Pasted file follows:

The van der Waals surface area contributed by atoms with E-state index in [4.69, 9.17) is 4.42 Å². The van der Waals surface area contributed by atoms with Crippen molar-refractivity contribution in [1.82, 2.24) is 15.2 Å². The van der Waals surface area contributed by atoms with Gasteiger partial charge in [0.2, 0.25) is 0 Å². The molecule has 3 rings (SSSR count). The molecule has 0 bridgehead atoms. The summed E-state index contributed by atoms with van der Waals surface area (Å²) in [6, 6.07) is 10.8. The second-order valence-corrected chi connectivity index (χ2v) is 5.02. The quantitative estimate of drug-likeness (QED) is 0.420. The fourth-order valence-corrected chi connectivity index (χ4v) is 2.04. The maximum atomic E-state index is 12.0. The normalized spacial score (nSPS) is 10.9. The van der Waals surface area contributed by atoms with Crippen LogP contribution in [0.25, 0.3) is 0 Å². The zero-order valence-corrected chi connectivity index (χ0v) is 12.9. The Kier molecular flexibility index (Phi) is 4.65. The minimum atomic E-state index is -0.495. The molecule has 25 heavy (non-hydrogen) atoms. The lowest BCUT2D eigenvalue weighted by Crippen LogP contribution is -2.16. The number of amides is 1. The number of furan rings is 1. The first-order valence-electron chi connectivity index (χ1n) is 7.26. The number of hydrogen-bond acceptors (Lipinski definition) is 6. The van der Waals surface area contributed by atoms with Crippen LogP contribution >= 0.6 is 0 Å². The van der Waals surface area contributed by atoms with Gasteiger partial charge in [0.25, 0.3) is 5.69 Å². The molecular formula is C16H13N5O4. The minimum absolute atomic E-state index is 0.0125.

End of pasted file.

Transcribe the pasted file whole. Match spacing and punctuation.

The van der Waals surface area contributed by atoms with E-state index in [4.69, 9.17) is 4.42 Å². The van der Waals surface area contributed by atoms with Crippen molar-refractivity contribution in [1.82, 2.24) is 15.2 Å². The van der Waals surface area contributed by atoms with Gasteiger partial charge in [0.2, 0.25) is 0 Å². The molecule has 3 rings (SSSR count). The molecule has 0 bridgehead atoms. The summed E-state index contributed by atoms with van der Waals surface area (Å²) in [6, 6.07) is 10.8. The second-order valence-corrected chi connectivity index (χ2v) is 5.02. The quantitative estimate of drug-likeness (QED) is 0.420. The fourth-order valence-corrected chi connectivity index (χ4v) is 2.04. The maximum atomic E-state index is 12.0. The normalized spacial score (nSPS) is 10.9. The van der Waals surface area contributed by atoms with Crippen LogP contribution in [0.25, 0.3) is 0 Å². The zero-order valence-corrected chi connectivity index (χ0v) is 12.9. The Kier molecular flexibility index (Phi) is 4.65. The minimum atomic E-state index is -0.495. The molecule has 25 heavy (non-hydrogen) atoms. The lowest BCUT2D eigenvalue weighted by Crippen LogP contribution is -2.16. The number of amides is 1. The number of furan rings is 1. The first-order valence-electron chi connectivity index (χ1n) is 7.26. The number of hydrogen-bond acceptors (Lipinski definition) is 6. The van der Waals surface area contributed by atoms with Crippen LogP contribution >= 0.6 is 0 Å². The van der Waals surface area contributed by atoms with Gasteiger partial charge in [0.25, 0.3) is 5.69 Å². The molecular formula is C16H13N5O4. The minimum absolute atomic E-state index is 0.0125.